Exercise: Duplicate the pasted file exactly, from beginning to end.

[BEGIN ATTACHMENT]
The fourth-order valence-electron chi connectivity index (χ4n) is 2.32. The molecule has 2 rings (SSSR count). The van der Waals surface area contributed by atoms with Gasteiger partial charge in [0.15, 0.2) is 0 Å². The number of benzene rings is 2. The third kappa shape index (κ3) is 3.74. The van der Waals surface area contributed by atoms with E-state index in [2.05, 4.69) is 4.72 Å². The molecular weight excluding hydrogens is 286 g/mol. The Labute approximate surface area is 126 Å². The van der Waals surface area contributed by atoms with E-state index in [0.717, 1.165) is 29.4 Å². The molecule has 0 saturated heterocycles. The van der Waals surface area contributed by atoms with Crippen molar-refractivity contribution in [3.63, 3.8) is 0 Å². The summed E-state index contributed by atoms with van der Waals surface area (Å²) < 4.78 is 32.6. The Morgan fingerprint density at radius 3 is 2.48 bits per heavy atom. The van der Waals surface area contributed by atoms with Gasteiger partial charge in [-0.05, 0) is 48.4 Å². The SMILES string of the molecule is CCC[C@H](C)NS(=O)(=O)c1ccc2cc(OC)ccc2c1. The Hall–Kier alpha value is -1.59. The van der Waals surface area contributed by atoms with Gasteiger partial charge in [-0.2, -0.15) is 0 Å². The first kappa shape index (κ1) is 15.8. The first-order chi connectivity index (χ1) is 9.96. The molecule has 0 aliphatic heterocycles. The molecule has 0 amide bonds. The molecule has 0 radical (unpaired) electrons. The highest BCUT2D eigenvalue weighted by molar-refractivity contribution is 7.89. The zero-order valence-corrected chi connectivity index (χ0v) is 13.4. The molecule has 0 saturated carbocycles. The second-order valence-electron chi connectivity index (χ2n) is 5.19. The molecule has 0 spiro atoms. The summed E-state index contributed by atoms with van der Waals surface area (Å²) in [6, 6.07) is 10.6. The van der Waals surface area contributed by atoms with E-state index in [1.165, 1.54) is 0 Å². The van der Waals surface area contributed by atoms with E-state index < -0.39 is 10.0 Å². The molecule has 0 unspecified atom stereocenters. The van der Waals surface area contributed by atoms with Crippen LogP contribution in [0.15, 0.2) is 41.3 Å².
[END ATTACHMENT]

The fourth-order valence-electron chi connectivity index (χ4n) is 2.32. The molecule has 2 rings (SSSR count). The van der Waals surface area contributed by atoms with Gasteiger partial charge in [0.15, 0.2) is 0 Å². The number of benzene rings is 2. The third kappa shape index (κ3) is 3.74. The van der Waals surface area contributed by atoms with E-state index in [2.05, 4.69) is 4.72 Å². The molecular weight excluding hydrogens is 286 g/mol. The Labute approximate surface area is 126 Å². The van der Waals surface area contributed by atoms with E-state index in [0.717, 1.165) is 29.4 Å². The molecule has 0 saturated heterocycles. The van der Waals surface area contributed by atoms with Crippen molar-refractivity contribution in [3.63, 3.8) is 0 Å². The summed E-state index contributed by atoms with van der Waals surface area (Å²) < 4.78 is 32.6. The Morgan fingerprint density at radius 3 is 2.48 bits per heavy atom. The van der Waals surface area contributed by atoms with Gasteiger partial charge in [-0.05, 0) is 48.4 Å². The SMILES string of the molecule is CCC[C@H](C)NS(=O)(=O)c1ccc2cc(OC)ccc2c1. The Hall–Kier alpha value is -1.59. The van der Waals surface area contributed by atoms with Gasteiger partial charge in [-0.2, -0.15) is 0 Å². The first kappa shape index (κ1) is 15.8. The first-order chi connectivity index (χ1) is 9.96. The molecule has 0 aliphatic heterocycles. The molecule has 0 amide bonds. The molecule has 0 radical (unpaired) electrons. The highest BCUT2D eigenvalue weighted by molar-refractivity contribution is 7.89. The zero-order valence-corrected chi connectivity index (χ0v) is 13.4. The molecule has 0 saturated carbocycles. The second-order valence-electron chi connectivity index (χ2n) is 5.19. The molecule has 0 spiro atoms. The summed E-state index contributed by atoms with van der Waals surface area (Å²) in [6, 6.07) is 10.6. The van der Waals surface area contributed by atoms with E-state index in [1.165, 1.54) is 0 Å². The van der Waals surface area contributed by atoms with E-state index < -0.39 is 10.0 Å². The molecule has 0 unspecified atom stereocenters. The van der Waals surface area contributed by atoms with Crippen LogP contribution in [0.15, 0.2) is 41.3 Å².